Graduate Study in Philosophy
Focus on specific areas of philosophy and get your grades up.
In getting a great education, grades tell only part of the story, and they matter less than the intrinsic merits of whatever you study. But when it comes to graduate study in the humanities, doing excellent and in-depth work in your major is imperative. URI Philosophy majors who have succeeded in obtaining admission with funding to graduate programs in philosophy have almost all graduated magna cum laude (3.5-3.7) or summa cum laude (3.7-4.0).
Complete the Honors Program and write a philosophy thesis.
It is vital to conduct research prior to applying for any philosophy graduate program, and while that can be accomplished through the Philosophy major (PHL 499), it is preferable to complete a thesis for your senior Honors project. The Honors Program provides enhanced access to research support. It not only guides students in developing Honors Project proposals; it co-administers the Undergraduate Research Awards initiative, houses the National Fellowships Office and also disperses several research grants of its own. Writing grant applications to support your research helps prepare you for applying to graduate school.
Participate in philosophical activities.
Prior to graduate study it helps to get a feel for professional activities like teaching, presenting conference papers and participating in philosophical discussions. Seek out opportunities on and beyond campus:
- Serve as a class assistant
- Join the URI Philosophy Club.
- Submit a paper to an undergraduate research journal or conference
- Join the College of Arts and Sciences Student Fellows Program.
- Apply to a summer institute in philosophy
Pre-graduate school training
- Check out APA listed undergraduate workshops.
- Carnegie Mellon Summer School in Logic and Formal Epistemology
- St. Olaf College Young Scholars Program at the Kierkegaard Library, for college juniors or seniors and recent graduates
Community Oriented Philosophy
Join Philosophical Societies.
Most societies have low student membership fees, and some specialized ones often run their own conference and publish their own journals. The American Philosophical Association is a good general resource.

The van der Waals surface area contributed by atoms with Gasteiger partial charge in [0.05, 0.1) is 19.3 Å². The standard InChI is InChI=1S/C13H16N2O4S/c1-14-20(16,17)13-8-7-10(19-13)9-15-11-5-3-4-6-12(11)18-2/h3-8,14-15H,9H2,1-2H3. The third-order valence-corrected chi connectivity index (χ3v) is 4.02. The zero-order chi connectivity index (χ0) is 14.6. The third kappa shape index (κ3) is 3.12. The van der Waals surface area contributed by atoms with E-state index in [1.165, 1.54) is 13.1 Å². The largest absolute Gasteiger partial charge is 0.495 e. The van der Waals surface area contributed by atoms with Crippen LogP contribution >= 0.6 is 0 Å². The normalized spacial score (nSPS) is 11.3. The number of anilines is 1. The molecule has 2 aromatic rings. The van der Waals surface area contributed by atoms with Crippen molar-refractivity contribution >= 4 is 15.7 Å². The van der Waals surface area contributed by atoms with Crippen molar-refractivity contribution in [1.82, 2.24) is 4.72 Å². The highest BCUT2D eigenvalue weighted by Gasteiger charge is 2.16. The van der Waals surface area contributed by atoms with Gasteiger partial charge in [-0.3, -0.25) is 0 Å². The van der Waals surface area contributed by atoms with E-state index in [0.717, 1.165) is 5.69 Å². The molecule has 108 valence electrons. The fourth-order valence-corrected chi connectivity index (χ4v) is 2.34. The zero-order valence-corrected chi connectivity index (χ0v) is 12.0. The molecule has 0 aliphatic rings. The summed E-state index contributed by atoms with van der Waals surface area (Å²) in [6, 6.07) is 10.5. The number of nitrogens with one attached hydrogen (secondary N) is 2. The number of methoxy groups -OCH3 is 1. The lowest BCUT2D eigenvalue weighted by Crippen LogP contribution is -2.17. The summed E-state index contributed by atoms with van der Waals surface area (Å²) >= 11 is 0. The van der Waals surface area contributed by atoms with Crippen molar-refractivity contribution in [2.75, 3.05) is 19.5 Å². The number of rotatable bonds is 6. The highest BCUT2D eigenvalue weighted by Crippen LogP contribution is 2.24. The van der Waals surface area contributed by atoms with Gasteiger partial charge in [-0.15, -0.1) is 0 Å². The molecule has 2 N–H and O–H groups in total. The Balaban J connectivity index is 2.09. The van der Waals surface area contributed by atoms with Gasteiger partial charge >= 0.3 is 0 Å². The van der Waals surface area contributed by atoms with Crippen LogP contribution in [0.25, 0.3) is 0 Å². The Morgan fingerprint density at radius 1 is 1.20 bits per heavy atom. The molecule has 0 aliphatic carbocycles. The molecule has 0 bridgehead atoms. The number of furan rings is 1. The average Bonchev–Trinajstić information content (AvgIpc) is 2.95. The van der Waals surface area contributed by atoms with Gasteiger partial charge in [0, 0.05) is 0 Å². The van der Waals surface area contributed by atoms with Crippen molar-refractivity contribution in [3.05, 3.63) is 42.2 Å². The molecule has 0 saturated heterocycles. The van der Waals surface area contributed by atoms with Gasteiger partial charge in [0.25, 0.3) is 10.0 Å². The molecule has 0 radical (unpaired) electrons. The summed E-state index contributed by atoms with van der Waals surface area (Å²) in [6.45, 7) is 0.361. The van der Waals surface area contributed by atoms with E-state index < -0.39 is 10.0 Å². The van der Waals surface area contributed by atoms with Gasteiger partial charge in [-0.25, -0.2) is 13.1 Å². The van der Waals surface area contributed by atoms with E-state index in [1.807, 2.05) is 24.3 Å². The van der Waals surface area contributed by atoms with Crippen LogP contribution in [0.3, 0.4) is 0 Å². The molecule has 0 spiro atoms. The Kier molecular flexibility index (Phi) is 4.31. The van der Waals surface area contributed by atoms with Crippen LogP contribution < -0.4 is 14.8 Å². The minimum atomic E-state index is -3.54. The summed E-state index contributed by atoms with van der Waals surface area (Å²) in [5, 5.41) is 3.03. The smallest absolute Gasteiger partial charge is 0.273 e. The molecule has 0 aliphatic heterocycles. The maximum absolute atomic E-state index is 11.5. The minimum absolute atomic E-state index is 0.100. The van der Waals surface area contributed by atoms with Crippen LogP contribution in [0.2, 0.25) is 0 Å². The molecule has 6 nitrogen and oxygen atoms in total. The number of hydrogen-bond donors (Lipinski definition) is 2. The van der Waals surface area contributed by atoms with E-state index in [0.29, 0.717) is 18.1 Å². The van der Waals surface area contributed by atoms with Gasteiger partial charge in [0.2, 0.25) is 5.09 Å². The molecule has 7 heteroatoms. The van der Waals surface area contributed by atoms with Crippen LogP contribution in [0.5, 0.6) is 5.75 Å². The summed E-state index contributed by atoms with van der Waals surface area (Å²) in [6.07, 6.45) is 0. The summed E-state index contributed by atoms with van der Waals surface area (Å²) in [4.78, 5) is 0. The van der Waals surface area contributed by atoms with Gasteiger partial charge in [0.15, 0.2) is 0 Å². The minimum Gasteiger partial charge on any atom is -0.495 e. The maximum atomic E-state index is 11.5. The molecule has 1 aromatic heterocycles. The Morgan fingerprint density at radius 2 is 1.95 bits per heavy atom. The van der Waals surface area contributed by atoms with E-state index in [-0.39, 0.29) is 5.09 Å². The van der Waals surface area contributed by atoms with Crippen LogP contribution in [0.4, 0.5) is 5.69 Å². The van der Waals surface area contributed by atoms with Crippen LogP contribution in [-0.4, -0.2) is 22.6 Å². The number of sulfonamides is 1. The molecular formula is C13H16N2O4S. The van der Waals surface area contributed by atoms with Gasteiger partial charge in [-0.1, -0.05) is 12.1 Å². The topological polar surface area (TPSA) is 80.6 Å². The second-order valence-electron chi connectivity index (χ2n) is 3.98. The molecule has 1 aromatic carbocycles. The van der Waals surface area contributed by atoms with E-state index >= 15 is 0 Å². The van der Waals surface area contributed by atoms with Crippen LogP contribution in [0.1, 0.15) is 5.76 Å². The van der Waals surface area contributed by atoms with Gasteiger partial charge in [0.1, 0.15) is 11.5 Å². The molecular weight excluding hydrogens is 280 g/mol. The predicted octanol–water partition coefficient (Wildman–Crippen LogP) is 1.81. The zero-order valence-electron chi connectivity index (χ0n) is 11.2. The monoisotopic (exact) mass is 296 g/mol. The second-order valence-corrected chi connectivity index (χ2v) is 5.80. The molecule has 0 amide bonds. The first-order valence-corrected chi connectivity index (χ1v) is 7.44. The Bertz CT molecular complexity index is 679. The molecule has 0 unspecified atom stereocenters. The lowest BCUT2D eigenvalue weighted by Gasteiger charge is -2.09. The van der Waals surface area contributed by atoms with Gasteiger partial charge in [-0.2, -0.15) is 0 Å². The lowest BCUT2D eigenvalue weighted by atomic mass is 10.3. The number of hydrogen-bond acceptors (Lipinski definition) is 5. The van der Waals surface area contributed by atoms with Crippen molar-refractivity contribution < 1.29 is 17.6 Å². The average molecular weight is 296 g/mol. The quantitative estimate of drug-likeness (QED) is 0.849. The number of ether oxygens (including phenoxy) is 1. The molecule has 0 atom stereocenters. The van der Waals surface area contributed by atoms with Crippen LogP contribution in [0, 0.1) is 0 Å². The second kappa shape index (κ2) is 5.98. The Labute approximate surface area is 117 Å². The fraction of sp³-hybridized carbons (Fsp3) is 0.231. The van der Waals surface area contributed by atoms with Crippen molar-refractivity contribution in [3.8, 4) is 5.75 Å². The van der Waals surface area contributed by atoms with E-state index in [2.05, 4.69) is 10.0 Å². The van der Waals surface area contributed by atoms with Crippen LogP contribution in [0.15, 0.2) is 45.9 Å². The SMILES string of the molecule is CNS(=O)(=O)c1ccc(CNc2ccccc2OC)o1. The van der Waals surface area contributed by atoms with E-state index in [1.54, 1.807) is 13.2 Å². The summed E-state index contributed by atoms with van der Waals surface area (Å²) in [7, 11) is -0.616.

Take the GRE Seriously: six months minimum of study.
Standardized exams are required by the vast majority of graduate programs in philosophy, and exam scores often help determine which candidates get considered for financial support. Once you take the exam the scores follow you for five years, even if you take the exam a second time within that period. Prepare for the GRE.
Research potential supervisors and graduate programs
When applying to study philosophy at the graduate level, you’re applying not only to a program directly but also, obliquely, to a person with whom you would like to work. Once you narrow down the specific area of philosophy that interests you, read recent journals to see whose work comes closest to the sort of thing you want to do, then see if that person is affiliated with a graduate program in philosophy. Use the APA site to Research Graduate Programs.
Spend time studying philosophy elsewhere.
Sometimes URI students elect to spend a semester or year studying philosophy at places like Kings College London or at an American university with a graduate program in philosophy. At other times recent graduates elect to spend a year or more pursuing graduate work overseas. The URI Office of International Education lists programs at home and abroad that might of interest to nascent philosophers at URI who wish to spend a semester or year at another campus during their undergraduate years.